As for Arthur Goldschmidt, whose interview helped me tell this story, after World War II he returned to New York City where he met and married his wife Ruth Herz. As he told the story, they met in January 1950, were engaged by April, and married in August 1950. Ruth was also a refugee from Germany. She was born on April 18, 1922, in Holzheim, Germany, to Eugen Isaak Herz and Lilli Weinberg.12 Her father had died in 1932, and her mother was killed in the Holocaust.

According to her obituary, “Ruth left Germany at age 16 via the Kindertransport and spent nine years on the run, in hiding, in a displaced persons camp, and then came to the US where she was able to build a good life. She met her husband Arthur Goldschmidt on a blind date that blossomed into their beautiful marriage on August 27, 1950.”13 Ruth and Arthur had two children. It was clear from the video of the interview that they both still adored each other 45 years after their marriage began.

Arthur Goldschmidt and his wife Ruth during the Shoah Foundation interview. Arthur Goldschmidt, Interview 8542,  Visual History Archive, USC Shoah Foundation,  November 10, 1995. Accessed 15 August 2021, from the archive of the University of California Shoah Foundation Institute for Visual History and Education, found at https://sfi.usc.edu/what-we-do/collections

Arthur worked for many years at a dairy company on Long Island, so the skills he learned back in the 1930s from the Zionist organization that prepared him to work on a kibbutz in Palestine/Israel held him in good stead. He died on January 15, 2021, in New York; he was 96 years old.14

It was an honor to watch his interview the Shoah Foundation. He was amazingly matter-of-fact through almost the entire interview, answering questions calmly and saying that he and his family survived because they were able to get out early enough. He didn’t seem angry or resentful at all—until the very end when the interviewer asked him a simple and straightforward question about what he hoped the world had learned. He then broke down in tears, unable to speak, finally saying in essence that we must never forget and that we must never let it happen again.15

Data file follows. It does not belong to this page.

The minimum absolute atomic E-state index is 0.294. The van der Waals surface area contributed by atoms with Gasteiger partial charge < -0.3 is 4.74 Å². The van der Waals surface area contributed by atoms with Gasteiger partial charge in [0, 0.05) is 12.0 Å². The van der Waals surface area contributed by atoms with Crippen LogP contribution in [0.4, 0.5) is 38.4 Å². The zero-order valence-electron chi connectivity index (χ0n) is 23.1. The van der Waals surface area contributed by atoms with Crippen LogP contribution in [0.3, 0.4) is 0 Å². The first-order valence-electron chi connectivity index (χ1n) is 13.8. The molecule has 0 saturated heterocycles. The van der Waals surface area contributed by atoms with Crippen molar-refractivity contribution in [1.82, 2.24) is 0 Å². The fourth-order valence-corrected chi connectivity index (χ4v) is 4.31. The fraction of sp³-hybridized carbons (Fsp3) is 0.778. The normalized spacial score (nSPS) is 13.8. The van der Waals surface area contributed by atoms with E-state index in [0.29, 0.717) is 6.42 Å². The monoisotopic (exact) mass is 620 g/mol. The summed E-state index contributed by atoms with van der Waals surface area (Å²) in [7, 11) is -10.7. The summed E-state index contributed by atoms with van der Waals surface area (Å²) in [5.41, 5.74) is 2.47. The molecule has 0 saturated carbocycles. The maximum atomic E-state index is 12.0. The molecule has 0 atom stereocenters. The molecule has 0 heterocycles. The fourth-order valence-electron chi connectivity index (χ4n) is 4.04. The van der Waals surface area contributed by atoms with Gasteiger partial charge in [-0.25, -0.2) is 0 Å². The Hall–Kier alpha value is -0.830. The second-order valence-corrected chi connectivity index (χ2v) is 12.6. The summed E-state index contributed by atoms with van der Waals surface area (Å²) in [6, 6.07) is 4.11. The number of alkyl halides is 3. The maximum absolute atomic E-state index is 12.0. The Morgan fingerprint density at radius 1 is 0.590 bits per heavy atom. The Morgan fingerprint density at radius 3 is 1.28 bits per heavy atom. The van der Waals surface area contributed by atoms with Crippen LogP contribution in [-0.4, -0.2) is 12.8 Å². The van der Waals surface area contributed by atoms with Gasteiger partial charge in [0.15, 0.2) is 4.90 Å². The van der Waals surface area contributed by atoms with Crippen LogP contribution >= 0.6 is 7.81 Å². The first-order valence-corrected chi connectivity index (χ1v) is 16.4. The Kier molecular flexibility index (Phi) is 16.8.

Today Caroline Blumenfeld Hoxter has many living descendants in Israel and in the US. She may not have survived the Holocaust, but her daughters and their families did, and they and their descendants carry on her legacy.

I am deeply grateful to my cousin Peter Keibel for sharing so much of his information and his family photographs with me and especially for sharing his mother’s speech about her experiences before and during the Holocaust.


And this brings me to the end of not only Caroline Blumenfeld Hoxter’s story and that of her children and grandchildren, but also to the end of the story of Abraham Blumenfeld IIA since Caroline was the youngest of his eight children. Now I will turn to Abraham’s younger siblings. First, his brother Isaak, the second child of my four-times great-uncle Moses Blumenfeld.

 


  1. Jane Inge Goldschmidt Keibel, Speech to Hazen School, Hardwick, Vermont, 2020, shared by Peter Keibel. 
  2. Arthur Goldschmidt, Interview 8542,  Visual History Archive, USC Shoah Foundation,  November 10, 1995. Accessed 15 August 2021, from the archive of the University of California Shoah Foundation Institute for Visual History and Education, found at https://sfi.usc.edu/what-we-do/collections 
  3. Toni Goldschmidt, Age: 70, Birth Date: abt 1886, Death Date: 21 Apr 1956, Death Place: Queens, New York, New York, USA, Certificate Number: 4251, Ancestry.com. New York, New York, U.S., Death Index, 1949-1965 
  4. Sol Goldschmidt, Age: 72, Birth Date: abt 1882, Death Date: 13 May 1954, Death Place: Manhattan, New York, New York, USA, Certificate Number: 10469, Ancestry.com. New York, New York, U.S., Death Index, 1949-1965 
  5.  Miriam Lauter, Social Security Number: 112-05-7561, Birth Date: 23 Apr 1911, Issue Year: Before 1951, Issue State: New York, Last Residence: 11375, Flushing, Queens, New York, USA, Death Date: 7 Jan 1988, Social Security Administration; Washington D.C., USA; Social Security Death Index, Master File, Ancestry.com. U.S., Social Security Death Index, 1935-2014 
  6. These dates came from Peter Keibel, Betty’s nephew. Email from Peter Keibel, November 17, 2021.  I have no official records for them. 
  7. Date is from her grandson, Peter Keibel, FamilyTree on Ancestry.com, found at https://www.ancestry.com/family-tree/person/tree/52614823/person/372143503930/facts 
  8. Date is from his grandson, Peter Keibel, FamilyTree on Ancestry.com, found at https://www.ancestry.com/family-tree/person/tree/52614823/person/372143503930/facts